Sacramento, CA (PRWEB) August 22, 2009
According to folklore, a hot cup of tea can fix almost anything that ails us. Now, research suggests that tea's benefits also extend to our skin. The key is in green tea's antioxidants, which fight off free radicals, sun damage and other factors that can hurt your skin. Skincare-News.com's latest article, "Green Tea: A Bevy of Skincare Benefits," offers a brief look at green tea's potential benefits.
Types of tea
Tea is made by steeping processed leaves, buds or twigs. Green tea is just one type of tea along with black, oolong and white tea. These teas vary in color, flavor, fermentation and processing. Yet, all four types come from the same plant -- Camilla Sinensis. Regardless of processing methods, all teas contain valuable ingredients. Green tea is the most studied of the teas and boasts many benefits.
Antioxidants and free radicals
Free radicals cause skin damage, resulting in signs of aging, like fine lines, wrinkles, discoloration and elasticity loss. Fortunately, antioxidants counter this free radical damage. Green tea contains large amounts of antioxidant polyphenols and catechins. To help boost catechins' absorption by the intestines, Yahoo! Health suggests adding citrus juices, like lemon, lime or grapefruit, to your tea.
You can take advantage of green tea's antioxidant and anti-aging benefits topically, too. Many skincare products feature this ingredient.
Antioxidants and the sun
The antioxidants in green tea have important implications for sun exposure, too. Studies suggest that green tea helps make sunscreen even more effective. Applying green tea to skin may also reduce sunburn, inflammation and sun damage.
Plus, it may help stave off skin cancer, thanks to green tea's antioxidant and anti-inflammatory characteristics. According to mice studies, conducted by Santosh Katiyar, Ph.D., professor at the University of Alabama at Birmingham, green tea may be able to prevent skin cancer cells from developing and even destroy some cancerous cells. To get these benefits, you can drink five to six cups a day, Dr. Katiyar tells Rosemary Pennington on 90.3 FM WBHM, a Birmingham radio station. While this may not be feasible, he also says that applying green tea's polyphenols is just as effective as drinking the tea.
However, green tea by itself doesn't provide sufficient sun protection and doesn't block UV rays. So you still need to use sunscreen daily!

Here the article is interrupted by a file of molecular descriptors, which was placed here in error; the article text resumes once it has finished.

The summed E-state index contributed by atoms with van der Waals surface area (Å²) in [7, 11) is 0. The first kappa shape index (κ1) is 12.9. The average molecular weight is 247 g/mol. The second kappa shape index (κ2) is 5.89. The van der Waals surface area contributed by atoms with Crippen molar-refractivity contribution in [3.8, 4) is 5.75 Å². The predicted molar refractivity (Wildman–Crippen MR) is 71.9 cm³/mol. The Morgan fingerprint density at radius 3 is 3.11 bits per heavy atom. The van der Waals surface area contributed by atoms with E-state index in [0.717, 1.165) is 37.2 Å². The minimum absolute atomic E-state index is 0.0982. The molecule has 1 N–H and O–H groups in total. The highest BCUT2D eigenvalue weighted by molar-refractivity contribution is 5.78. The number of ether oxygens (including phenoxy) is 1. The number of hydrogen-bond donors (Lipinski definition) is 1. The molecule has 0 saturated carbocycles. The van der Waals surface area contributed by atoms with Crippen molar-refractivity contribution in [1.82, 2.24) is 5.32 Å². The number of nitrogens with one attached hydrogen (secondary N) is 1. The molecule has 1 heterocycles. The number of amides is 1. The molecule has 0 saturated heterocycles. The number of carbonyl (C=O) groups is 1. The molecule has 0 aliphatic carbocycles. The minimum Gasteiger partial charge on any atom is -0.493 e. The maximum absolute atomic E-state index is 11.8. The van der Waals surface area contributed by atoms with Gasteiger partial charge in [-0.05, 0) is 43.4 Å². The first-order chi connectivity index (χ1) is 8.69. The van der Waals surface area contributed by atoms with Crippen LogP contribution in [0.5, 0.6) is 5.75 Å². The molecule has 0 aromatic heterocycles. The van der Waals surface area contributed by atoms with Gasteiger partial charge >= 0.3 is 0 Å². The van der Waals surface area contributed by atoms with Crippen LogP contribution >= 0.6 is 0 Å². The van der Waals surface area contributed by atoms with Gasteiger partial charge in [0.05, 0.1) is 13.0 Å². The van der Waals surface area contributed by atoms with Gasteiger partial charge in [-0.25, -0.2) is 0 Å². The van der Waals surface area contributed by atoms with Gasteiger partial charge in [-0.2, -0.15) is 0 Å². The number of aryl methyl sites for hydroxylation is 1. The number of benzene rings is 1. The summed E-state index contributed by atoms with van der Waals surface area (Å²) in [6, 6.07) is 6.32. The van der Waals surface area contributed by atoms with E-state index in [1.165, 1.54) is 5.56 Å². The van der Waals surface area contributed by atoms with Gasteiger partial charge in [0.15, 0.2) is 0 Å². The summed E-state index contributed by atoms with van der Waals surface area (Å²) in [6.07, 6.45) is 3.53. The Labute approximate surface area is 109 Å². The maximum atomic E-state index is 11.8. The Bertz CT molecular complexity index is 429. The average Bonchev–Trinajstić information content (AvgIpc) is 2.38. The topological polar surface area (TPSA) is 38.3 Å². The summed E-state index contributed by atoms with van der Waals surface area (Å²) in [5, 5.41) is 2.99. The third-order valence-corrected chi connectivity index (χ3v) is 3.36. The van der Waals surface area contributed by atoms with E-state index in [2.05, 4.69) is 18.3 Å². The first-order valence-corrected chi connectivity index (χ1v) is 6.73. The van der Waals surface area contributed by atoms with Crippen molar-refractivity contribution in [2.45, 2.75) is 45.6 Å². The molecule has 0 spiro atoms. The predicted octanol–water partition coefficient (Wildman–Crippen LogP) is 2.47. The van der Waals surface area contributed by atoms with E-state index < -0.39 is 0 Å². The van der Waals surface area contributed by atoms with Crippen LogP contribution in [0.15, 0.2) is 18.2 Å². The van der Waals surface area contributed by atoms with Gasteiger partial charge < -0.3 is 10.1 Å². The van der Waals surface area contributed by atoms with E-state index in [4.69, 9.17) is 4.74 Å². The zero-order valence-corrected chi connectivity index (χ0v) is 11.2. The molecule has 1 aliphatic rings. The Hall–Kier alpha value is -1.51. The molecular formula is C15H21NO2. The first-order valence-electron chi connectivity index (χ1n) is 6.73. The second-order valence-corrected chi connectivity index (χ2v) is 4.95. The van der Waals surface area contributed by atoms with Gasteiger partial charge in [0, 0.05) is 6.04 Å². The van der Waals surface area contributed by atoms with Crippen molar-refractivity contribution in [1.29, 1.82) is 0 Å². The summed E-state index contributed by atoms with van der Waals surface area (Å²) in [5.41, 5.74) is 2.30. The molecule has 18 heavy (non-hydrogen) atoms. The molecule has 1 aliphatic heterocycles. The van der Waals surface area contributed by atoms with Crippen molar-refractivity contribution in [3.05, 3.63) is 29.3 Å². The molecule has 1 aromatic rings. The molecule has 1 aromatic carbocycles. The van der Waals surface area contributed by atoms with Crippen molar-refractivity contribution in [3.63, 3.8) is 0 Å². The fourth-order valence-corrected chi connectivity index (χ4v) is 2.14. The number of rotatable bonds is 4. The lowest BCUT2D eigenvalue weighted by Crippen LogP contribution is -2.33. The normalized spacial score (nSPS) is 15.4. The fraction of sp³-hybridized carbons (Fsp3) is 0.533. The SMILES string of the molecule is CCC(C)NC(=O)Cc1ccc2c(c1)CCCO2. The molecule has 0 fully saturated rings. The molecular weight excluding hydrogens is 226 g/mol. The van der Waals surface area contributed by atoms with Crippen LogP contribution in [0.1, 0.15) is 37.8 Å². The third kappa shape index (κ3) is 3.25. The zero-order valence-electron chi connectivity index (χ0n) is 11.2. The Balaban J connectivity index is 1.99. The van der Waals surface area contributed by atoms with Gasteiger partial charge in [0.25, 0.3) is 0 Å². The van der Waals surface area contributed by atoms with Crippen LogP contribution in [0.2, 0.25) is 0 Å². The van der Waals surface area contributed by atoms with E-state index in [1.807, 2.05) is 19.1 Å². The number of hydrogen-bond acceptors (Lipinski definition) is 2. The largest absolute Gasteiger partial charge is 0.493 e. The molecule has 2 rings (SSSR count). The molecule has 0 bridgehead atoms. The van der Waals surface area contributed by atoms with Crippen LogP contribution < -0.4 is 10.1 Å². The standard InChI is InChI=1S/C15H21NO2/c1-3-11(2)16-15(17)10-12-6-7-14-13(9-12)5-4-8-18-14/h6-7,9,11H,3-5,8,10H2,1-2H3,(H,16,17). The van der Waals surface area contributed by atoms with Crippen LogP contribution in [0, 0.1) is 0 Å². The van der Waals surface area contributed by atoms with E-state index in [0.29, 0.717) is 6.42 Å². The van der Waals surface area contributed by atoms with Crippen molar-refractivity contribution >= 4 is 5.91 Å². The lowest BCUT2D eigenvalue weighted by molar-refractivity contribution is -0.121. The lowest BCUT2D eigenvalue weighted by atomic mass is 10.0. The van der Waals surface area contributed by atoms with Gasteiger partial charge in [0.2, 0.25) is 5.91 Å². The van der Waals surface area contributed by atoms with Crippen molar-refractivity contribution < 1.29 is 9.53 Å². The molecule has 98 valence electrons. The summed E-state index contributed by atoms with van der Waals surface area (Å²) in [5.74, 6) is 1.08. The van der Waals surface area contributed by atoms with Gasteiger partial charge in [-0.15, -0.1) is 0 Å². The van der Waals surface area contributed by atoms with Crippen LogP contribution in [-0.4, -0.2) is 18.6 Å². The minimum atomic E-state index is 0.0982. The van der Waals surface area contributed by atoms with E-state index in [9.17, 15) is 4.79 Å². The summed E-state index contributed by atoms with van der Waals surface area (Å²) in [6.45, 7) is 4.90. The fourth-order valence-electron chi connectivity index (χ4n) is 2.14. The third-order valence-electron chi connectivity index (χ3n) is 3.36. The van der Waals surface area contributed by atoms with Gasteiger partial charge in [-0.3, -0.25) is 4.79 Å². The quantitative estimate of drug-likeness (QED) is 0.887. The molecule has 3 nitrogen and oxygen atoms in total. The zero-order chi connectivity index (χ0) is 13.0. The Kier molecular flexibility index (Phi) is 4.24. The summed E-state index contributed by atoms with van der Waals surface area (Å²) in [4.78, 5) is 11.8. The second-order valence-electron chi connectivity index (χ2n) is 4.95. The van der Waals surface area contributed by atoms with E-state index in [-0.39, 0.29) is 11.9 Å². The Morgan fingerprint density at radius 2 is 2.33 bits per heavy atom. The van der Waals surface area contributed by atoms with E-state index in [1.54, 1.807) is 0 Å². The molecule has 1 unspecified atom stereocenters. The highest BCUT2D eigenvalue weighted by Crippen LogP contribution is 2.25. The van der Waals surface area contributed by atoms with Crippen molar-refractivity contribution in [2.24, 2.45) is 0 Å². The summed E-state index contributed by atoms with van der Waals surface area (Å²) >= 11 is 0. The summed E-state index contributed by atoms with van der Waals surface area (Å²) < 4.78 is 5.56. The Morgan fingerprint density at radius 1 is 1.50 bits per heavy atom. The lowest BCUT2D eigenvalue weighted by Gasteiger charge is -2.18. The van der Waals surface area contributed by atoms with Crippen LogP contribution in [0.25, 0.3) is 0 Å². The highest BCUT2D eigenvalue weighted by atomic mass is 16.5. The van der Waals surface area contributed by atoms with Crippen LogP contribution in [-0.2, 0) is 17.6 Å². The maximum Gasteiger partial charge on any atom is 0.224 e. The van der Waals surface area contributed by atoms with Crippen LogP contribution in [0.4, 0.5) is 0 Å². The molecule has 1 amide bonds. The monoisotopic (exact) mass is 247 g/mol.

The antioxidants in green tea may aid skin's elasticity, which helps skin retain a smooth texture, free of wrinkles and sagging. According to a 2005 study, "Researchers found that the women taking green tea supplements showed improvement in their skin's elastic content," writes Allison Tannis in Feed Your Skin, Starve Your Wrinkles: Eat Your Way to Firmer, More Beautiful Skin with the 100 Best Anti-Aging Foods. And because green tea has the amino acid L-theanine, it also reduces cortisol, a hormone that can destroy the collagen that keeps skin firm, according to Yahoo! Food.
EGCG: New life for old cells
EGCG (epigallocatechin galleate) is a polyphenol antioxidant in green tea. According to research conducted by Stephen Hsu, Ph.D., professor and biologist at the Medical College of Georgia, EGCG may prevent skin problems in new cells and treat skin problems in older cells.
Specifically, Dr. Hsu found that a skin cell normally lives for about 28 to 30 days. Young skin cells are found in inner layers of skin, while older skin cells are found on skin's outer layer or surface. Therefore, older cells on skin's surface are close to dying. EGCG aids skin cells in multiple ways. It:
•Helps skin cells travel from inner to outer layers of skin quicker, accelerating the turnover process.
•Produces more new, young skin cells.
•Re-activates the DNA of old, dying skin cells.
Because of EGCG, green tea may also help with skin concerns like wrinkles, psoriasis, rosacea and acne.
Green tea and psoriasis
Animal studies have suggested that green tea may treat psoriasis. Green tea helps inhibit inflammation. It affects a protein called Caspase-14, which carries instructions for skin cells on how to divide, how long to live and when to die. In psoriasis, skin cells are constantly created, without dying off, as they would in normal skin.